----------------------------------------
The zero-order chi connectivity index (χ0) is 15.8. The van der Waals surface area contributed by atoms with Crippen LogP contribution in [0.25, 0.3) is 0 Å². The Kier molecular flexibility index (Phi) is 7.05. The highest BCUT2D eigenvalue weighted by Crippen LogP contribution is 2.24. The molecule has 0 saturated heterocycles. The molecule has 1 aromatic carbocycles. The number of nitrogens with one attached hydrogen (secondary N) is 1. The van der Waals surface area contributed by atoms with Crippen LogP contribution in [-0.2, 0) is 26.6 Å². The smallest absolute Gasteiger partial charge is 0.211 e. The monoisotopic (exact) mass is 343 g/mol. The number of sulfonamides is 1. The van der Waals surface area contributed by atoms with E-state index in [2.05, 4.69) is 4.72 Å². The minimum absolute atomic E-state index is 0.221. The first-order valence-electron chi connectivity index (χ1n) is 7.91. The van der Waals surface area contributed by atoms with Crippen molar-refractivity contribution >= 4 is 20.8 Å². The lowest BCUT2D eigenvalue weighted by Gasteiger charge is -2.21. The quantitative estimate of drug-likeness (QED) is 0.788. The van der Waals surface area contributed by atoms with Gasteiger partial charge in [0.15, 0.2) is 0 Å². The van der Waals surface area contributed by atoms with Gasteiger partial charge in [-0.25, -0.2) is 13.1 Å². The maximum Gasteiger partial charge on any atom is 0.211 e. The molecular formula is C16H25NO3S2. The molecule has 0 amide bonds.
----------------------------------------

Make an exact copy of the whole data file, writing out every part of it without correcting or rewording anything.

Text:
The zero-order chi connectivity index (χ0) is 15.8. The van der Waals surface area contributed by atoms with Crippen LogP contribution in [0.25, 0.3) is 0 Å². The Kier molecular flexibility index (Phi) is 7.05. The highest BCUT2D eigenvalue weighted by Crippen LogP contribution is 2.24. The molecule has 0 saturated heterocycles. The molecule has 1 aromatic carbocycles. The number of nitrogens with one attached hydrogen (secondary N) is 1. The van der Waals surface area contributed by atoms with Crippen LogP contribution in [-0.2, 0) is 26.6 Å². The smallest absolute Gasteiger partial charge is 0.211 e. The monoisotopic (exact) mass is 343 g/mol. The number of sulfonamides is 1. The van der Waals surface area contributed by atoms with E-state index in [2.05, 4.69) is 4.72 Å². The minimum absolute atomic E-state index is 0.221. The first-order valence-electron chi connectivity index (χ1n) is 7.91. The van der Waals surface area contributed by atoms with Crippen molar-refractivity contribution >= 4 is 20.8 Å². The lowest BCUT2D eigenvalue weighted by Gasteiger charge is -2.21. The quantitative estimate of drug-likeness (QED) is 0.788. The van der Waals surface area contributed by atoms with Gasteiger partial charge in [0.15, 0.2) is 0 Å². The van der Waals surface area contributed by atoms with Gasteiger partial charge in [-0.25, -0.2) is 13.1 Å². The maximum Gasteiger partial charge on any atom is 0.211 e. The molecular formula is C16H25NO3S2. The molecule has 0 amide bonds.